Date of Degree
PhD (Doctor of Philosophy)
Community and Behavioral Health
First Committee Member
Second Committee Member
Third Committee Member
Fourth Committee Member
Exclusive breastfeeding for at least six months and continued breastfeeding for the first year or two is promoted as the preferred method for feeding infants. In the United States, about 79% of infants are ever breastfed and less than 27% are breastfed through the first year (Centers for Disease Control and Prevention, 2014b). The purpose of this study was to understand the role of breastfeeding experiences and underlying factors that may facilitate the maintenance of breastfeeding one’s first child as well as the re-engagement in breastfeeding with one's second child. This dissertation includes two quantitative studies using secondary data and one qualitative study involving data specifically collected for this study.
The quantitative studies used data from the Infant Feeding Practices Study II and the Year 6 Follow Up surveys. Findings indicate barriers in the early breastfeeding experience (pain, trouble with milk supply, and trouble with the baby’s suck or latch) are associated with less time spent in breastfeeding maintenance among first-time mothers and experiencing trouble with the first baby’s suck or latch is associated with non-initiation with one's second child. Conversely, as levels of perceived breastfeeding self-efficacy, opinion about the best way to feed a baby, and belief about breast milk increased, or became more pro-breastfeeding over time, time spent in breastfeeding maintenance among first-time mothers also increased. Those with a high level of response efficacy were also more likely to initiate breastfeeding with a second child.
In the qualitative study, 28 first-time mothers who recently stopped breastfeeding and live in Iowa participated in semi-structured interviews. The objectives of this third study were to understand and describe first-time mothers’ experiences of infant feeding throughout the entire breastfeeding maintenance period, and explore how contextual factors may act as facilitators or barriers to breastfeeding maintenance by identifying common turning points. Turning points were defined as events or periods in time perceived as personally significant, that promoted a change, maintenance, or where a new meaning associated with the experience was acquired. Findings include seven turning points (breastfeeding problems, overcoming the unknown, recurring stressors, learning how to live life with the new baby, re-entering social roles, special occasions, and letting go) that were usually associated with stressful situations. The availability of intrapersonal (e.g., individual determination) and interpersonal (e.g., social support from others) coping resources at these turning points facilitated breastfeeding maintenance.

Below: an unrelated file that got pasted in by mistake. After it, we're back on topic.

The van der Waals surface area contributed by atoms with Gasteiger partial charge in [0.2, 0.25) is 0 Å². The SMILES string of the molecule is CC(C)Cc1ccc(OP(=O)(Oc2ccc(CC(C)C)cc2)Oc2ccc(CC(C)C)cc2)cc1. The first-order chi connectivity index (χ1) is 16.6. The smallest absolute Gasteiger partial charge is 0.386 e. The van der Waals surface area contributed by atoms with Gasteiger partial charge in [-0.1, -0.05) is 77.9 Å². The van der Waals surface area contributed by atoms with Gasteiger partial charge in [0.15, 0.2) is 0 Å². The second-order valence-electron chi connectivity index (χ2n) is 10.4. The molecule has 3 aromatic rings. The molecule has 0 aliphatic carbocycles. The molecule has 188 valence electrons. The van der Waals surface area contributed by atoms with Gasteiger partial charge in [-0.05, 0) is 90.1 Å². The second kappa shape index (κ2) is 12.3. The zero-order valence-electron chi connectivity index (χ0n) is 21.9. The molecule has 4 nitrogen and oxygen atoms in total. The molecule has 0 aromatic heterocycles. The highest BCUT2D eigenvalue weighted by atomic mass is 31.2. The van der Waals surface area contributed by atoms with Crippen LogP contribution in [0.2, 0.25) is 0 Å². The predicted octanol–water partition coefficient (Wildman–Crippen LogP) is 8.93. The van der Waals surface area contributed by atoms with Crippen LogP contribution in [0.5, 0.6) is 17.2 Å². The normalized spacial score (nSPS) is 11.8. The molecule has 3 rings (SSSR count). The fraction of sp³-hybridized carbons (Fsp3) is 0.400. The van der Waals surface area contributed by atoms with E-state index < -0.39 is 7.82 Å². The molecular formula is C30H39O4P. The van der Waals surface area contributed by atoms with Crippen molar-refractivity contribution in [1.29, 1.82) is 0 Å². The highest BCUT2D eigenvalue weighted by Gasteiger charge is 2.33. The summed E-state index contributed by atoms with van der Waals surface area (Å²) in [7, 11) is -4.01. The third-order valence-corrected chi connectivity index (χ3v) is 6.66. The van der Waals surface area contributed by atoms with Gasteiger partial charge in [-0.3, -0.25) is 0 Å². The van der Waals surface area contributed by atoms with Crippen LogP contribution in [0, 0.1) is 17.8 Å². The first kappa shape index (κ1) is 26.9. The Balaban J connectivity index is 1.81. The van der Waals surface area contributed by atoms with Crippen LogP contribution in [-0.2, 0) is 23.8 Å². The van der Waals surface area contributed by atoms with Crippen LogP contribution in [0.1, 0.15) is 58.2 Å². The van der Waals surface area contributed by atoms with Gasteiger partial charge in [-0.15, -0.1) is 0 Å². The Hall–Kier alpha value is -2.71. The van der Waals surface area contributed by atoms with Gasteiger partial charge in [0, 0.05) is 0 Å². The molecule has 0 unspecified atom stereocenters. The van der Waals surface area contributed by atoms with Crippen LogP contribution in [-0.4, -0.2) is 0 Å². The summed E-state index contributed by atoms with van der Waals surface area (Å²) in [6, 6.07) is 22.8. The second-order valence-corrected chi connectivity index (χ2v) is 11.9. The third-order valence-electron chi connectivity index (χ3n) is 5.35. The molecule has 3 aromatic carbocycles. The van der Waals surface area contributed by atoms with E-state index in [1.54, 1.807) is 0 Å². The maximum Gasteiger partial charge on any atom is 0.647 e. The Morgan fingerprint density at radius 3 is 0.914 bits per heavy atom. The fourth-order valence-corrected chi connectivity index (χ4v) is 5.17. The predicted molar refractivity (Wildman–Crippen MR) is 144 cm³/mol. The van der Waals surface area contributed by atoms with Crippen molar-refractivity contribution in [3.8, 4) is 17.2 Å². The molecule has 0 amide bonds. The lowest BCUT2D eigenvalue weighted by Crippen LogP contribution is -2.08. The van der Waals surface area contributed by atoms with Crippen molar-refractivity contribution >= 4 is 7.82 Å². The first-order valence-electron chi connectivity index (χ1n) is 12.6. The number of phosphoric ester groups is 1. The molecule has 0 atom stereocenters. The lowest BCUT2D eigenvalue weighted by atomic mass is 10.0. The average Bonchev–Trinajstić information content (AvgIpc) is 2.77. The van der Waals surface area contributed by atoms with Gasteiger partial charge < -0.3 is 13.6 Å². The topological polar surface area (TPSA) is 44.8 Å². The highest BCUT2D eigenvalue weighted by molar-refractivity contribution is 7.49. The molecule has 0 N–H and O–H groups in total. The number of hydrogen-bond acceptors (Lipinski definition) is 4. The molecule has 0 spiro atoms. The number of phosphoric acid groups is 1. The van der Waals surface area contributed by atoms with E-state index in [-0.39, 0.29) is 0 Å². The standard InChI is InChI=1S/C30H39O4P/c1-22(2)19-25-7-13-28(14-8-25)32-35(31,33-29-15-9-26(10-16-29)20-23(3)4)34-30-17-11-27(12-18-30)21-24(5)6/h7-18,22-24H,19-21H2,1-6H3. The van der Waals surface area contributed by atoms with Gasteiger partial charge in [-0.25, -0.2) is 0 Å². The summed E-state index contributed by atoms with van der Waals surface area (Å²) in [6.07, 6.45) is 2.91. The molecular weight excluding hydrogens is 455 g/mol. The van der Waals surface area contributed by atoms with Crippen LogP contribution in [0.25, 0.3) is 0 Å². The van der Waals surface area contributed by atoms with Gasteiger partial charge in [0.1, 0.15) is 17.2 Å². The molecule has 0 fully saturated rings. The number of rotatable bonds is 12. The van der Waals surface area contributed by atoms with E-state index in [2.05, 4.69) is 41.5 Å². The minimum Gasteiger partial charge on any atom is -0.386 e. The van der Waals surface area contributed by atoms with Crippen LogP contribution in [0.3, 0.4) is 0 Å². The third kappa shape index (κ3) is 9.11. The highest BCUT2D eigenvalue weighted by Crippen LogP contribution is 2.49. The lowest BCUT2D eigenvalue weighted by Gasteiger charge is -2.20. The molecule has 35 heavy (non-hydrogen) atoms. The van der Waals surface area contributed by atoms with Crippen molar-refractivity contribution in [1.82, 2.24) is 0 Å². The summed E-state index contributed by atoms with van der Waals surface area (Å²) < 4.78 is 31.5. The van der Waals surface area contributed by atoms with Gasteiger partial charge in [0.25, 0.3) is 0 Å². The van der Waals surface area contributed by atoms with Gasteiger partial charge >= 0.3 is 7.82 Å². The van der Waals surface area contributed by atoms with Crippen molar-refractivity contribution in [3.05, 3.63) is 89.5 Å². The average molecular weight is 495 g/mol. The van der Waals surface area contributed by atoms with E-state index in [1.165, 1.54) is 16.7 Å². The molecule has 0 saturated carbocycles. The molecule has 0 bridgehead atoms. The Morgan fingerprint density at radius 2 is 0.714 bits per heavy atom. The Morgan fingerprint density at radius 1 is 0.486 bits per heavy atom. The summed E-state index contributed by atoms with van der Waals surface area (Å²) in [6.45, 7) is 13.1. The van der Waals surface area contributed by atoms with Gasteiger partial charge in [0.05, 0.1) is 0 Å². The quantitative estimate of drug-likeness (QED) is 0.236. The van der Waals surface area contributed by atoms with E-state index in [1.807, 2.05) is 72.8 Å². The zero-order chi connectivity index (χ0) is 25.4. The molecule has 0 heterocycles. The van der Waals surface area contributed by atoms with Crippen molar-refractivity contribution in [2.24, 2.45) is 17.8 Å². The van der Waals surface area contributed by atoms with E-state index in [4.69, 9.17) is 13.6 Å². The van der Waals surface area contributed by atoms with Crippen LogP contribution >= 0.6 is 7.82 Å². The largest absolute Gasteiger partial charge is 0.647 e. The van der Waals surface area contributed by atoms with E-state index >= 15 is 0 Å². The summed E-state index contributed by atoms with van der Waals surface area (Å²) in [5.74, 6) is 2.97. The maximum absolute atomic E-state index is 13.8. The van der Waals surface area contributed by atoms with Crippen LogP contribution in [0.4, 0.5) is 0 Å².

The first study is significant in the longitudinal consideration of both experiences and changes in intrapersonal and interpersonal factors and how these changes relate to breastfeeding maintenance. The second study is significant with the focus on multiparous mothers and the effect of previous breastfeeding thoughts and experiences on breastfeeding initiation with a second child. The third study is unique in the identification of breastfeeding turning points that may lead to identifying opportune times and strategies for maintenance interventions. Findings from these studies have implications for intervention planning and future research. The synthesis of findings across the three studies suggests the early breastfeeding period is paramount to breastfeeding maintenance, along with the role of one’s social environment, particularly the perceived availability of social support to meet mothers' needs. Finally, findings from this dissertation can be used to improve social support provision and multi-level interventions targeting mothers’ most salient needs at the most opportune times.
Breastfeeding, Maintenance, Social support, Stressors, Turning points
xv, 162 pages
Includes bibliographical references (pages 149-162).
Copyright © 2015 Ellen Jennifer Schafer
Schafer, Ellen Jennifer. "Understanding breastfeeding maintenance: exploring the role of experience, intrapersonal and interpersonal factors, and turning points." PhD (Doctor of Philosophy) thesis, University of Iowa, 2015.